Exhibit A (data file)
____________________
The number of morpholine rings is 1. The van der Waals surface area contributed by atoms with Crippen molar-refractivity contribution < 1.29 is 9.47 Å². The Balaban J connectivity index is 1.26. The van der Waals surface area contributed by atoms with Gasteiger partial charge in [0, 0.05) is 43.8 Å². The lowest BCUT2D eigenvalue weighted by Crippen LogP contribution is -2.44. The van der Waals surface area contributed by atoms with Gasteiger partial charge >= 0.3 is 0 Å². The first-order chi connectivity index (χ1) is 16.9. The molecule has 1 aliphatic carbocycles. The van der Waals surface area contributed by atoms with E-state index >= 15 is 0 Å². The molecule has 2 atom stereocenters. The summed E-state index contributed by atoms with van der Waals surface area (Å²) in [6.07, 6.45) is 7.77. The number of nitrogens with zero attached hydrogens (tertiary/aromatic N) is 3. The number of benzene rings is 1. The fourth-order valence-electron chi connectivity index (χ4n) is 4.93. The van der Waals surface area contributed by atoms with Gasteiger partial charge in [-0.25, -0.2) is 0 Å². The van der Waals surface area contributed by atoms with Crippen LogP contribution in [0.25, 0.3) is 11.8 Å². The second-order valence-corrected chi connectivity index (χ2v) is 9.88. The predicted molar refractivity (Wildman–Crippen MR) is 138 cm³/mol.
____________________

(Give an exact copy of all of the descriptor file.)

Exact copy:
The number of morpholine rings is 1. The van der Waals surface area contributed by atoms with Crippen molar-refractivity contribution < 1.29 is 9.47 Å². The Balaban J connectivity index is 1.26. The van der Waals surface area contributed by atoms with Gasteiger partial charge in [0, 0.05) is 43.8 Å². The lowest BCUT2D eigenvalue weighted by Crippen LogP contribution is -2.44. The van der Waals surface area contributed by atoms with Gasteiger partial charge >= 0.3 is 0 Å². The first-order chi connectivity index (χ1) is 16.9. The molecule has 1 aliphatic carbocycles. The van der Waals surface area contributed by atoms with E-state index >= 15 is 0 Å². The molecule has 2 atom stereocenters. The summed E-state index contributed by atoms with van der Waals surface area (Å²) in [6.07, 6.45) is 7.77. The number of nitrogens with zero attached hydrogens (tertiary/aromatic N) is 3. The number of benzene rings is 1. The fourth-order valence-electron chi connectivity index (χ4n) is 4.93. The van der Waals surface area contributed by atoms with Gasteiger partial charge in [-0.25, -0.2) is 0 Å². The van der Waals surface area contributed by atoms with Crippen LogP contribution in [0.25, 0.3) is 11.8 Å². The second-order valence-corrected chi connectivity index (χ2v) is 9.88. The predicted molar refractivity (Wildman–Crippen MR) is 138 cm³/mol.